Battle of Pace's Ferry

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Union artillery and infantry cross the Chattahoochee River in a canvas pontoon boat

The Skirmish at Pace's Ferry [1] was an engagement fought on July 5, 1864, near Pace's Ferry, Atlanta, Georgia, during the Atlanta Campaign of the American Civil War.[2] Union troops of Maj. Gen. Oliver O. Howard seized a key pontoon bridge over the Chattahoochee River, enabling Federal troops to continue their offensive to capture the important rail and supply center of Atlanta.

Union Maj. Gen. William T. Sherman's army had steadily advanced towards Atlanta in the spring and summer of 1864, fighting a series of battles against the Confederate Army of Joseph E. Johnston. Sherman continually flanked the Confederate positions and slipped ever closer to his goal. Howard's IV Corps pursued the retreating Confederates along the Western & Atlantic Railroad, with General Thomas J. Wood's division in the lead. They encountered very little resistance until the head of column reached Vining's Station. From that point, a road led to the east toward Atlanta, crossing the Chattahoochee River at Pace's Ferry, where the Confederates had constructed a pontoon bridge over the deep and swift flowing river. Wood's skirmishers encountered a brigade of dismounted cavalry, which had its front covered by rail barricades along a ridge at right angles to the road, a quarter mile from the railroad station. Wood quickly drove the Confederates from these barricades and pushed on to the river. Despite Confederate efforts to destroy the bridge to prevent it from falling into enemy hands, Wood's men arrived in time to save the greater part of the bridge. Confederate attempts to burn the structure had failed, and mooring ropes had been cut on the Confederate side so that the pontoon bridge drifted in the river.[3][4][5]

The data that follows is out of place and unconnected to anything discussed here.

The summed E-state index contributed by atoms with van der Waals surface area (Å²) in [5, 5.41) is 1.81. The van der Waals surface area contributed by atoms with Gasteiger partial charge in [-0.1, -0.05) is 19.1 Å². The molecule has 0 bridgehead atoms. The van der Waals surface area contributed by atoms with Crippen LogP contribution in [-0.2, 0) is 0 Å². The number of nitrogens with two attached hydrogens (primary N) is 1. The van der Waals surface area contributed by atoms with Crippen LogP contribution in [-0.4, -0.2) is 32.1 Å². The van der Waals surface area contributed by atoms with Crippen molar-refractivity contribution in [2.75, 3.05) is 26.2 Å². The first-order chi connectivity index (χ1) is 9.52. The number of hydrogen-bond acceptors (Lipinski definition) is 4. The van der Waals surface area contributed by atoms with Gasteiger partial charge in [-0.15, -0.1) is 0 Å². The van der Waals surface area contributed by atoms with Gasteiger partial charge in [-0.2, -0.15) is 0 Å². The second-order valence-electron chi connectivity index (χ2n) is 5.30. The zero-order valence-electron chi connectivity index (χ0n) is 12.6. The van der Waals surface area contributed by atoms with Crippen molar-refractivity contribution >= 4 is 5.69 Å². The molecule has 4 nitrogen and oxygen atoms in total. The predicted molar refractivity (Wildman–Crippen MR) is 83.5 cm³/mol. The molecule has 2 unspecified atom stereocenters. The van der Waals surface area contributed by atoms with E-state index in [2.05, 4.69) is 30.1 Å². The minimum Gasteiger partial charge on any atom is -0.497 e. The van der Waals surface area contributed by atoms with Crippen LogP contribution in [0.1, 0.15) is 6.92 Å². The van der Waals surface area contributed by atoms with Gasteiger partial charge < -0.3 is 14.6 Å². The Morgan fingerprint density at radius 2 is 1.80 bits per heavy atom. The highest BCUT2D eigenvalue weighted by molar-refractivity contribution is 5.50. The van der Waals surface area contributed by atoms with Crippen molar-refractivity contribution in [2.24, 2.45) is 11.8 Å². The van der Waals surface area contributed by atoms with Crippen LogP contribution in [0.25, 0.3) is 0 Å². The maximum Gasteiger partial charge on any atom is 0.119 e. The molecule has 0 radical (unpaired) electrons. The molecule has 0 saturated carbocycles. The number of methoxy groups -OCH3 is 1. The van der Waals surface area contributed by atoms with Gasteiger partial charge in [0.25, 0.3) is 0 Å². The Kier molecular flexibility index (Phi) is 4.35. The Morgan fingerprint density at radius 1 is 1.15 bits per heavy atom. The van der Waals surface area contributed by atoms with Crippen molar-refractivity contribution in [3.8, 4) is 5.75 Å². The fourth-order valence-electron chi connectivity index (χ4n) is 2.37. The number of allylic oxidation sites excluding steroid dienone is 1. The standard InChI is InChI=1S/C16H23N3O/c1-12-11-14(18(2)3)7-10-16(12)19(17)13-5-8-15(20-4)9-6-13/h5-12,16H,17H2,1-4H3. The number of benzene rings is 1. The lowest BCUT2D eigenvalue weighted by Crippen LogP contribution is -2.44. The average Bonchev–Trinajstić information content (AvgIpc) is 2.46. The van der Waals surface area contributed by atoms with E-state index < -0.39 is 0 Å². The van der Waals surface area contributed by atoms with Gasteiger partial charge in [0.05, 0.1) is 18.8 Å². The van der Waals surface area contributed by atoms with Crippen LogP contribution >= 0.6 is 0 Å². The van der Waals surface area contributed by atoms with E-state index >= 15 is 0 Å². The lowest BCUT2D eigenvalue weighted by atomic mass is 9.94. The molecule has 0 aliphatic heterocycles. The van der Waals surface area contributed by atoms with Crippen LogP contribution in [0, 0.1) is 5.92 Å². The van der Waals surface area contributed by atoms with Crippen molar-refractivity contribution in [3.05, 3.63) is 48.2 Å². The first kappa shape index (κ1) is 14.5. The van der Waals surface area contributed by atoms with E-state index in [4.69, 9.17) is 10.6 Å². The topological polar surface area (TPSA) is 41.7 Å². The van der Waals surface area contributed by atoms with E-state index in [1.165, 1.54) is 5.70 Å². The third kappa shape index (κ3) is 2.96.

Not seeing a suitable opportunity to attack the strong Confederate positions across the Chattahoochee, Howard ordered his corps into camp on high ground facing the river and awaited the arrival of Federal pontoons. July 10, Stanley's and Wood's divisions moved to near the mouth of Sope Creek, in support of General John Schofield, who had crossed the river at that point (north of Pace's Ferry) and outflanked the Confederates. On July 11, at 5 p.m. Gen. Howard received "orders to secure the heights opposite Powers' Ferry, on the south side of the Chattahoochee, to protect the laying of a bridge at that point. Stanley's division fulfilled these instructions the next morning at daylight, passing the river at Schofield's bridge."[3]


  1. ^ OR, Series I, Vol. XXXVIII, Part 2, p. 4, Summary of the Principal Events.
  2. ^ Long, E. B. The Civil War Day by Day: An Almanac, 1861–1865. Garden City, NY: Doubleday, 1971. OCLC 68283123. p. 533.
  3. ^ a b OR, Series I, Vol. XXXVIII, Part 1, p. 200, Maj. Gen. Oliver O. Howard, U. S. Army, commanding Fourth Army Corps, of operations May 1–July 27.
  4. ^ OR, Series I, Vol. XXXVIII, Part 1, p. 225, Maj. Gen. David B. Stanley, U. S. Army, commanding First Division, of operations May 3–July 26.
  5. ^ OR, Series I, Vol. XXXVIII, Part 1, p. 388, Brig. Gen. Thomas J. Wood, U. S. Army, commanding Third Division.


  • Long, E. B. The Civil War Day by Day: An Almanac, 1861–1865. Garden City, NY: Doubleday, 1971. OCLC 68283123.
  • U.S. War Department, The War of the Rebellion: A Compilation of the Official Records of the Union and Confederate Armies, 70 volumes in 4 series. Washington, D.C.: United States Government Printing Office, 1880-1901. Series 1, Volume 38, Part 1.